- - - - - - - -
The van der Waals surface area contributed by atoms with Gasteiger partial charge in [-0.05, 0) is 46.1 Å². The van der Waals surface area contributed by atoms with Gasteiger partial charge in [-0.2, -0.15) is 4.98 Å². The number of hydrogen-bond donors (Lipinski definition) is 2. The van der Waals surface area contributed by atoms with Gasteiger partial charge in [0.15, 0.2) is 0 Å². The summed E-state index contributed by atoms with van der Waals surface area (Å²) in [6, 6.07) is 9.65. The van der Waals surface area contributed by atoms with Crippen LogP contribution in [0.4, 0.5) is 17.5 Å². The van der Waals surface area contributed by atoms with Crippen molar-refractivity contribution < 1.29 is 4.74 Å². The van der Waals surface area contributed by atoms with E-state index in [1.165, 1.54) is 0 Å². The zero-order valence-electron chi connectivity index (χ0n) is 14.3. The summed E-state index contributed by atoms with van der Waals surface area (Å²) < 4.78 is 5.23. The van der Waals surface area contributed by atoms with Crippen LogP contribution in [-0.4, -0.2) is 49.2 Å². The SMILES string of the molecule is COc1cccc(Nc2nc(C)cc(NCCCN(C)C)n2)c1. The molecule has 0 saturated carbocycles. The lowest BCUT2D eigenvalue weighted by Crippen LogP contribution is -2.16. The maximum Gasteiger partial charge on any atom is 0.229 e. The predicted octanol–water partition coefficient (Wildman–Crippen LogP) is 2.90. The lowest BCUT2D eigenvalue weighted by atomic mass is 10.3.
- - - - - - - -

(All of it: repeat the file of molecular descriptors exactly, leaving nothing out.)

The van der Waals surface area contributed by atoms with Gasteiger partial charge in [-0.05, 0) is 46.1 Å². The van der Waals surface area contributed by atoms with Gasteiger partial charge in [-0.2, -0.15) is 4.98 Å². The number of hydrogen-bond donors (Lipinski definition) is 2. The van der Waals surface area contributed by atoms with Gasteiger partial charge in [0.15, 0.2) is 0 Å². The summed E-state index contributed by atoms with van der Waals surface area (Å²) in [6, 6.07) is 9.65. The van der Waals surface area contributed by atoms with Crippen LogP contribution in [0.4, 0.5) is 17.5 Å². The van der Waals surface area contributed by atoms with Crippen molar-refractivity contribution < 1.29 is 4.74 Å². The van der Waals surface area contributed by atoms with E-state index in [1.165, 1.54) is 0 Å². The zero-order valence-electron chi connectivity index (χ0n) is 14.3. The summed E-state index contributed by atoms with van der Waals surface area (Å²) < 4.78 is 5.23. The van der Waals surface area contributed by atoms with Crippen LogP contribution in [-0.4, -0.2) is 49.2 Å². The SMILES string of the molecule is COc1cccc(Nc2nc(C)cc(NCCCN(C)C)n2)c1. The molecule has 0 saturated carbocycles. The lowest BCUT2D eigenvalue weighted by Crippen LogP contribution is -2.16. The maximum Gasteiger partial charge on any atom is 0.229 e. The predicted octanol–water partition coefficient (Wildman–Crippen LogP) is 2.90. The lowest BCUT2D eigenvalue weighted by atomic mass is 10.3.